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Drawn to grace and beauty


Fr Wayne Byron-Squire – Born: March 27 1951 | Died: June 20 2020

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Wayne Squire was born in Adelaide to Leslie and Ruth Squire who had five children but sadly only Wayne and his sister Cerrie survived.

He was baptised in St Mary Magdalene’s Anglican Church in Adelaide on June 18 1951. His early education was at the Gepps Cross Primary School and later at Enfield High School.

At the age of 19 he was received into the Catholic Church by Fr D Donovan at Kilburn on July 3 1970 and confirmed in St Francis Xavier’s Cathedral on August 30 1970.

After leaving school he worked for some years with the Immigration Department in the passport section. (Coincidentally in this department he worked with another young man, Kevin Horsell, who also later became a priest.) Wayne was always interested in cooking, so for a time he ran a catering business. He was also interested in buying and renovating old houses, then selling them.

For a number of years he expressed an interest in becoming a Catholic priest. He commenced his ecclesiastical studies at St Francis Xavier Seminary, Rostrevor, and gained a Bachelor of Theology through Flinders University.

He was ordained a priest in St Francis Xavier’s Cathedral on January 29 1994.

His first appointment was as assistant priest in the Cathedral parish where he remained for four years.

In January 1998 he was appointed parish priest of Strathalbyn. This was a six year appointment but due to ill health he left Strathalbyn at the end of 2002, and he returned to live at West Terrace in the Cathedral parish. Unfortunately due to a certain genetic disposition Wayne suffered a series of illnesses throughout his life.  In January 2005 he took up residence at The Pines, Southern Cross Care, where he remained for the rest of his life.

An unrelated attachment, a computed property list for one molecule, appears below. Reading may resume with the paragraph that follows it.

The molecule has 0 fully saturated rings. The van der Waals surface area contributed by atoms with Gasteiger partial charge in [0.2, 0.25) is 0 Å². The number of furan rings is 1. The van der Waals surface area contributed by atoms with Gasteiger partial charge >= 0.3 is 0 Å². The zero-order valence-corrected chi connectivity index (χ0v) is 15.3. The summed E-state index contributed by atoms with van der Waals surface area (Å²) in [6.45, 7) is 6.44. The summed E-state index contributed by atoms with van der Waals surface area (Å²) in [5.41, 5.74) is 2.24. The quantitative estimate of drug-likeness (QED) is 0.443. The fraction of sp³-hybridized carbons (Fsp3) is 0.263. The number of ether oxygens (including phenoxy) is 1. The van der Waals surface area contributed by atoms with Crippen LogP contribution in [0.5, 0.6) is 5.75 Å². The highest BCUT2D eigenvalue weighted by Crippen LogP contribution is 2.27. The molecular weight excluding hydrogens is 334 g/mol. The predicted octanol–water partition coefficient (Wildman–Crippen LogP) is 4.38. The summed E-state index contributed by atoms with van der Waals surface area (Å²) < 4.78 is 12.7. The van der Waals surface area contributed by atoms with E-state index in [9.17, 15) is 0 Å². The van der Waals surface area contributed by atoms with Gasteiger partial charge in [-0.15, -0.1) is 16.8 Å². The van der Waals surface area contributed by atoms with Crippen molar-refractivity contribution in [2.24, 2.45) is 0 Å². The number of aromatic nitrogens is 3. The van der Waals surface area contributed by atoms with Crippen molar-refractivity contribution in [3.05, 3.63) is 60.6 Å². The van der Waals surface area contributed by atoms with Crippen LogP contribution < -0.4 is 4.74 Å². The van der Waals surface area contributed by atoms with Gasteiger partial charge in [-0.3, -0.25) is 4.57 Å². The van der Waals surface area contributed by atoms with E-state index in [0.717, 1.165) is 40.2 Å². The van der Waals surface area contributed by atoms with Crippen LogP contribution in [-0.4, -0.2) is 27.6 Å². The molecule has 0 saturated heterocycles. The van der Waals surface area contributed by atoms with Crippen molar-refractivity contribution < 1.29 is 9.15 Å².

While at Strathalbyn he was the Hills-Mallee delegate to the Council of Priests.

At some stage while exploring his family background he discovered that on his mother’s side he was a descendant of Lord Byron and as the last living relative he was entitled to adopt the title of ‘Lord’, and attach the ‘Byron’ to his name, which explains why on his funeral booklet he had the title ‘Rev Fr Lord Wayne Byron-Squire’.

Delivering the homily at his funeral in the Cathedral, Fr Philip Marshall said “his journey was marked by unexpected illness and suffering – yet he knew he was held in the gaze of God, and felt it near”.

“He was not fearful of death – he told me that he welcomed the moment he would be embraced into divine love and restored to eternal and divine communion,” Fr Marshall said.

He went on to say that when illness overtook Wayne and deprived him of full time active ministry, he accepted the move to The Pines with grace and continued to offer pastoral and sacramental care to his fellow residents for as long as he was able.

In each of the places where he lived he was always drawn to grace and beauty, and would set about transforming both place and home through his creativity and capacity for wonder at art and history.


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